Wednesday, December 12, 2007

Script to Audit Service Accounts

Although it is not a good practice to use domain Administrator as a service account, it is still very likely to find such implementations in many organizations. In addition, even if administrator is not used, the same service account can be in use on multiple servers and for multiple services. If there's no document or database available in your environment to keep track of these service accounts, you are in trouble. And if for some reason you need to change the password of these service accounts, you have to know which servers and which services will be affected with the password change.

The script addresses this need. It scans the given list of servers and tries to find a match for the provided keyword in the service accounts. Any matching service and computer name is logged and displayed on the screen. You can use the output file as a reference for updating the passwords. Script does not provide any password change functionality.


cscript q_svc.vbs filename keyword

For example:

cscript q_svc.vbs serverlist.txt mydomain\adm


cscript q_svc.vbs serverlist.txt svcadmin@mydomain.local

Since the script uses string functions, for example, "mydomain\adm" search will catch both "mydomain\admin" and "mydomain\administrator" accounts if they exist.

You have to be careful and remember that service accounts sometimes are stored in UPN (username@domain) format. If you do a search for "mydomain\adm" only, you will miss the entries like administrator@mydomain.local. On the other hand, a search with the keyword "admin" will catch both type of entries.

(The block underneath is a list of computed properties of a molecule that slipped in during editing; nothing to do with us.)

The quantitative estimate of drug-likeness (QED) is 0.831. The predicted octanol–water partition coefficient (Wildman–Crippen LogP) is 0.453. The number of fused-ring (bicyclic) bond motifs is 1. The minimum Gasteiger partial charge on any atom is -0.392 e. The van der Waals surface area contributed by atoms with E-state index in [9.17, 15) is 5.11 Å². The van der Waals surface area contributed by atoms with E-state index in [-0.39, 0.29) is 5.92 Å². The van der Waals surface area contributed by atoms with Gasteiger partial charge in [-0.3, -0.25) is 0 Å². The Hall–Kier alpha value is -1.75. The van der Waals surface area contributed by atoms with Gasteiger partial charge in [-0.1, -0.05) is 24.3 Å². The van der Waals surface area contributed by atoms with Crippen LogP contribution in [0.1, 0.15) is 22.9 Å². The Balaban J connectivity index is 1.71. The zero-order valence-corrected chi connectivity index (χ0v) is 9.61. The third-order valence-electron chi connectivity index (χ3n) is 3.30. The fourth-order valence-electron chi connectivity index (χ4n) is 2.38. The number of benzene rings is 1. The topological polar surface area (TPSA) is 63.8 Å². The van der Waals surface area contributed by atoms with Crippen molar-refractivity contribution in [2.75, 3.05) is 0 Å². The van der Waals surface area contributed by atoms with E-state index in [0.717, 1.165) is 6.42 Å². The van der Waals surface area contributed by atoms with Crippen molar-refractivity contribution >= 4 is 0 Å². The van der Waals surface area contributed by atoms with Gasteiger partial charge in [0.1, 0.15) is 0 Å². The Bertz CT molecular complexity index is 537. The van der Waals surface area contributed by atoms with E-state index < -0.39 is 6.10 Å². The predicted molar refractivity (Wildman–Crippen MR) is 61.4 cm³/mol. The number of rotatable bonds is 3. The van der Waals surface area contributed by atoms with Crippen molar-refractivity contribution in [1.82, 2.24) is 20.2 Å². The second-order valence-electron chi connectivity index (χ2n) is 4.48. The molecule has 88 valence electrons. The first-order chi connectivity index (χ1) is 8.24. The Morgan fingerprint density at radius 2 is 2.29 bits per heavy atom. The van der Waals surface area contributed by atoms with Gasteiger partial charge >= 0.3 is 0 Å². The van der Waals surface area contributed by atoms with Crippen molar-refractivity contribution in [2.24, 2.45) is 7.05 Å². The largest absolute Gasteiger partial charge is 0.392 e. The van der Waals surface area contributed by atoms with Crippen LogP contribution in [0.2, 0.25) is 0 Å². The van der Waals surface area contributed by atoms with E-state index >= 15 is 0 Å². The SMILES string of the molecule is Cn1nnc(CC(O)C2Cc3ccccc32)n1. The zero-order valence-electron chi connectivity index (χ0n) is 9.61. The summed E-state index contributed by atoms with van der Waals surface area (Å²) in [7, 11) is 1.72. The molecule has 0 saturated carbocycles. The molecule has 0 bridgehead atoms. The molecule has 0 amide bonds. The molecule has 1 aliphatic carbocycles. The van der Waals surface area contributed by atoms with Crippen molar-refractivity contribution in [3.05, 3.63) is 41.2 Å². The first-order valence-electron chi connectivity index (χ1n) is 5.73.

To download the script and sample serverlist.txt file, click on "I agree", you will be forwarded to the download site. Modify and populate the serverlist.txt file with your server names, decide on the keyword to search for, then start the script. Test it and if you have any ideas or questions regarding this script, feel free to contact me using the comment link.

Update to the Post:
Somehow, the old free file hosting company decided that these utility scripts cause "abuse/copyright violations" and decided to remove them. Instead of trying to convince them that these scripts belong to me and has nothing to do with abuse, I simply moved them over to another (and better) file hosting service. Sorry for the inconvenience, and thanks for warning me about the dead links.
Another Update to the Post:
Thanks to Mark Vaughn, I realized that the script was not working as intended. I had to change the search logic a little bit. Instead of using queries with "like" on Windows 2003 systems, it checks each service for the given keyword now. I apologize for any inconvenience I might have caused with the previous version.